For example, in Gilbane Bldg. Co./TDX Constr. Corp. v. St. Paul Fire & Mar. Ins. Co., 31 N.Y.3d 131 (2018) the nature of an AI endorsement reference to a procurement provision recently divided the Court of Appeals.
In Gilbane, there was no dispute that the named insured was required to purchase AI coverage.
However, the parties, and ultimately the justices, disagreed as to whether the following blanket AI wording was ambiguous: “WHO IS AN INSURED (Section II) is amended to include as an insured any person or organization with whom you have agreed to add as an additional insured by written contract but only with respect to liability arising out of your operations or premises owned by or rented to you.”
The majority found the wording contained a privity requirement between the named insured and the putative additional insured and, thus, no AI coverage was triggered.
Nevertheless, writing for a two-justice dissent, Justice Stein opined that, because the endorsement was subject to more than one reasonable interpretation, it was ambiguous. Specifically, the endorsement could be interpreted to have a privity requirement but also to mean that a written contract was merely a condition precedent to coverage.
Moreover, Justice Stein opined that the trade contract was not extrinsic evidence unnecessary to interpret the policy language but, instead, demonstrated compliance with a condition of coverage. Therefore, the trade contract insurance requirement “cannot simply be discarded into the extrinsic evidence bin.”
As Gilbane demonstrates, risk transfer can also be foiled by equivocal language in AI endorsements which reference procurement provisions.
Basic provisions have traditionally included requirements as to limits and lines of coverage such as CGL, automobile and pollution. Similarly, contracts have often required that the downstream party provide evidence of AI coverage through certificates or copies of the policies and ISO (Insurance Services Office) AI forms ideally before the work begins, and again upon renewal.
However, parties have adapted procurement provisions in response to their experience with obstacles to risk transfer, changing insurance forms and evolving case law. As a result, procurement wording has become increasingly comprehensive and sophisticated.
For example, provisions now commonly address priority of coverage, requiring that AI be primary and non-contributory in response to case law upholding downstream insurers’ horizontal exhaustion positions.
Similarly, many provisions will reference preferred ISO AI endorsements, waiver of subrogation or cross claims and the duration of the AI obligation beyond the completion of the work into the completed operations period. In addition, such provisions now frequently specify what constitutes acceptable use of deductibles or self-insured retentions (SIRs) and forbid deviations from standard ISO exclusion wording on downstream parties’ policies.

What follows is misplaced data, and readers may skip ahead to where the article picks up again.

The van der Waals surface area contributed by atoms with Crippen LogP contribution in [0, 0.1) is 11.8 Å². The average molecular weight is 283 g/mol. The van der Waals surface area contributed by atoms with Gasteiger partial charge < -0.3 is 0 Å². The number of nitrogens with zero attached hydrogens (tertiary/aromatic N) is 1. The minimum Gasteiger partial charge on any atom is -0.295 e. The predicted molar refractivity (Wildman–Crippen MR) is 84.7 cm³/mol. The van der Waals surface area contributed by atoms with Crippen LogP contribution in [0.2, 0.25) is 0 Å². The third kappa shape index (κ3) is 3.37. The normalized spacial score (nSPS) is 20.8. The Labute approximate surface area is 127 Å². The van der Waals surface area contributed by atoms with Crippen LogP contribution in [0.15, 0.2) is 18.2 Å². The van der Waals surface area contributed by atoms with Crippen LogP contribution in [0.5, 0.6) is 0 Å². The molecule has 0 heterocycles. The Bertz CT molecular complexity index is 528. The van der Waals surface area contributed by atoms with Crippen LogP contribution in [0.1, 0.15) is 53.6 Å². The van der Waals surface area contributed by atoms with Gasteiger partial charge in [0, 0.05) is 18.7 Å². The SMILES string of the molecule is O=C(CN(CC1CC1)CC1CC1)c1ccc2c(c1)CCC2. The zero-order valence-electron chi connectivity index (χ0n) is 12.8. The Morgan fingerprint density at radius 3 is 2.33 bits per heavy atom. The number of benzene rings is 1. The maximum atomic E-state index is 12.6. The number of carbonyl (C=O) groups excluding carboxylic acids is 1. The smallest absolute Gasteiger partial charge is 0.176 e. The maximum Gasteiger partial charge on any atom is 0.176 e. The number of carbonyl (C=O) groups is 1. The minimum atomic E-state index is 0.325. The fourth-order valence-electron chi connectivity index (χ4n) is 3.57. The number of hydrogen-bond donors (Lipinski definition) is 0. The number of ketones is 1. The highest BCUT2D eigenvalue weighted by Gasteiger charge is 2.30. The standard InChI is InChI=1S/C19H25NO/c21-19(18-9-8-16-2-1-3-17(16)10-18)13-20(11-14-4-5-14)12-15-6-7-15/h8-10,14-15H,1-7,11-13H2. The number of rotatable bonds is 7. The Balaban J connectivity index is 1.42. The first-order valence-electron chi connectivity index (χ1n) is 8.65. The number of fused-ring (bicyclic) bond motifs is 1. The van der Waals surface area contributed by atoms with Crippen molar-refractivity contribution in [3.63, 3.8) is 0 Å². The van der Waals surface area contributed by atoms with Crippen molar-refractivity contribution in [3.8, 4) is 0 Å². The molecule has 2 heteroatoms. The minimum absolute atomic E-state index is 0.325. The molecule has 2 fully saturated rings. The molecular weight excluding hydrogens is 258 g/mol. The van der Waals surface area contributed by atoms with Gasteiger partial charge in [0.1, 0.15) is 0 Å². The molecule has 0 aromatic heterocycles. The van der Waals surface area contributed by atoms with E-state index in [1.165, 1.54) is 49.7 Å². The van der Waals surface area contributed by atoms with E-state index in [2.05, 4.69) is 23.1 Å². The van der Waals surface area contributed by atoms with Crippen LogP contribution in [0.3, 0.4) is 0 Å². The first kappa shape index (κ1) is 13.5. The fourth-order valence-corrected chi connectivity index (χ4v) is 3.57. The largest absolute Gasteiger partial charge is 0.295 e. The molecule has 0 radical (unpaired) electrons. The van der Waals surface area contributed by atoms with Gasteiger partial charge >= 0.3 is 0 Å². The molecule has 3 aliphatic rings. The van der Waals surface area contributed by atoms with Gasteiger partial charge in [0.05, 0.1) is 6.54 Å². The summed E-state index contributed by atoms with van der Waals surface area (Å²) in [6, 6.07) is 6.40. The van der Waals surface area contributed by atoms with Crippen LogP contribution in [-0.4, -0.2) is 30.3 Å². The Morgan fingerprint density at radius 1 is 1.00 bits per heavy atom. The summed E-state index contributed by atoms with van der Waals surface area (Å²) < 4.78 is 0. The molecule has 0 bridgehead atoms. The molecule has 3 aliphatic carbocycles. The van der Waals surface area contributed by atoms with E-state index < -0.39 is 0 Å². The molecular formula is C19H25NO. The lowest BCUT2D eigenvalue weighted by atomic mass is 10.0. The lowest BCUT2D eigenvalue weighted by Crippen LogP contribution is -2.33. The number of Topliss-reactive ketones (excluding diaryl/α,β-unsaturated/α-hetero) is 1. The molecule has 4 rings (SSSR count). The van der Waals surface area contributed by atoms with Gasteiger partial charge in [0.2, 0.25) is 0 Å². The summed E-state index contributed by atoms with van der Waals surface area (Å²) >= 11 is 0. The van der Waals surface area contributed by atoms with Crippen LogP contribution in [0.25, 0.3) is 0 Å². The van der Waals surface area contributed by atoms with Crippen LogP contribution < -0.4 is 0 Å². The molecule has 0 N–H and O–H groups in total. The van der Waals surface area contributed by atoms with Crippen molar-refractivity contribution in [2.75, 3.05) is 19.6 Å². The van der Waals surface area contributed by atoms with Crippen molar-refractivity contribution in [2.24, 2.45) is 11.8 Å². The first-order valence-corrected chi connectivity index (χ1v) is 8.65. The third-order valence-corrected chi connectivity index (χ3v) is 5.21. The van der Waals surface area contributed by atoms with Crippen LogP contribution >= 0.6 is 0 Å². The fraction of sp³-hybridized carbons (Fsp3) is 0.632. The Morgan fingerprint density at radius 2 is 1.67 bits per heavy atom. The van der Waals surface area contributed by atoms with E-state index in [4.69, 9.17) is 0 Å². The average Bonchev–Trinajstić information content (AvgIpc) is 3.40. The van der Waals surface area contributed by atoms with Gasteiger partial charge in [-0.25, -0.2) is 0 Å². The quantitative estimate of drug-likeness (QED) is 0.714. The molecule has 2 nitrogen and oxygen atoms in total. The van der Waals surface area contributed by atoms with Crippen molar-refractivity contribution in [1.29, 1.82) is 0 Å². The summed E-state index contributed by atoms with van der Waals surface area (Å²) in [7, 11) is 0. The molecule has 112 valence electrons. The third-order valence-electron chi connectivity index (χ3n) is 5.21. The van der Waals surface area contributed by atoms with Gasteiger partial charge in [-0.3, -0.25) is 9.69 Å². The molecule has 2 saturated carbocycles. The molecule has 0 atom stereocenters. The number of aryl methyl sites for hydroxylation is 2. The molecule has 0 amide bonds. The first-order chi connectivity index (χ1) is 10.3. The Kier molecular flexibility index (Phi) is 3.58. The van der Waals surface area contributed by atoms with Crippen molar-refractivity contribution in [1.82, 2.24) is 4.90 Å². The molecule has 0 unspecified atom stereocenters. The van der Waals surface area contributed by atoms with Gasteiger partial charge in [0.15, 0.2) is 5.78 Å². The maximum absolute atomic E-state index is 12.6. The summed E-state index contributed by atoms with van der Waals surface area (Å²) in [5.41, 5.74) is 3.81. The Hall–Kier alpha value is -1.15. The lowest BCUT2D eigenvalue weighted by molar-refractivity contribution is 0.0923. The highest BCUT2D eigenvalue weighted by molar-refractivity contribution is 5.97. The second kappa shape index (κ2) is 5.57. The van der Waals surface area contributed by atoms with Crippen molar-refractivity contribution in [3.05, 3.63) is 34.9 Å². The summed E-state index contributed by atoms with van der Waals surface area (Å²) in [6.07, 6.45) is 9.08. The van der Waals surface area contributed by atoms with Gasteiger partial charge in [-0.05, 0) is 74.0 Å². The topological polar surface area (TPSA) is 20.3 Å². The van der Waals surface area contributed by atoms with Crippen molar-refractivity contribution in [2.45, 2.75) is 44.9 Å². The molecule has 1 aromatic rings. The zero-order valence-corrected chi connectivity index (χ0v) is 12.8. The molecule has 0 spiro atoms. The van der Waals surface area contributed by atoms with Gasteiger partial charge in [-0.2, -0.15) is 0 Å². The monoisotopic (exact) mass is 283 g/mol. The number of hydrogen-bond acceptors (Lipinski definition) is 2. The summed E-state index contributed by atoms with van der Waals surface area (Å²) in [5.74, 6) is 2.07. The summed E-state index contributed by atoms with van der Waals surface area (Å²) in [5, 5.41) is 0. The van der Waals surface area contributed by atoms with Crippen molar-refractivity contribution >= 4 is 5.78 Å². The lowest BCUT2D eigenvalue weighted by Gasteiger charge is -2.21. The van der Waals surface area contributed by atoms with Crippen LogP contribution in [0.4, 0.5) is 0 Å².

In addition, newer ISO 04 13 AI forms increasingly refer to the terms of the underlying procurement provision as to breadth and limit of coverage. This has prompted some upstream parties to change procurement requirements to include not only AI limits in specified amounts, but also wording such as “or the full breadth and limit of [the downstream parties’] policy whichever is greater.”
Moreover, language will need to continue to evolve with the changing legal landscape. For example, by recent count, 15 states, either by statute or common law, have deemed unenforceable procurement provisions that require AI to cover risks otherwise barred by the jurisdiction’s anti-indemnity statute. Although this trend has not reached New York, parties doing work in multiple jurisdictions will have to adjust accordingly.
The remedy for breach of contract to purchase insurance in New York and various other jurisdictions is limited to “out of pocket expenses” where the upstream party has bought its own insurance coverage, i.e., the purchase cost of the insurance procured for itself, the premiums, and any additional costs as deductibles, co-payments and increased future premium. While some parties have attempted to craft contract wording to expand the remedy to all ensuing damages, case law provides little guidance on whether this is enforceable.
Nonetheless, higher SIRs and deductibles are making damages increasingly expensive. Moreover, such damages are typically not covered by a CGL policy pursuant to the contractual liability exclusion, thereby making breach an undesired outcome.
As this discussion has underscored, risk transfer through AI coverage starts with the procurement provision.
Using clear, definite wording can increase the likelihood that downstream insurers will effectuate the parties’ intent to maximize coverage, minimize breaches and help avoid the costs of litigating coverage lawsuits.
In contrast to AI policy wording, which courts have noted is generally not negotiable, insurance procurement provisions are more often, but not always, negotiable. (“Little bargaining, if any, is involved in insurance contracting and the insurer controls the drafting process.” Vivify Constr. v. Nautilus Ins. Co., 94 N.E. 281 (Ill. 1st Dist. 2018).) However, pressures, deadlines and commitments to get the work started, too often result in ineffectively crafted procurement provisions.
As these provisions continue to change and grow, the importance of precise, definite syntax and grammar will be more important than ever.
Julian D. Ehrlich is Senior Vice President Claims for Aon Construction Services Group in New York.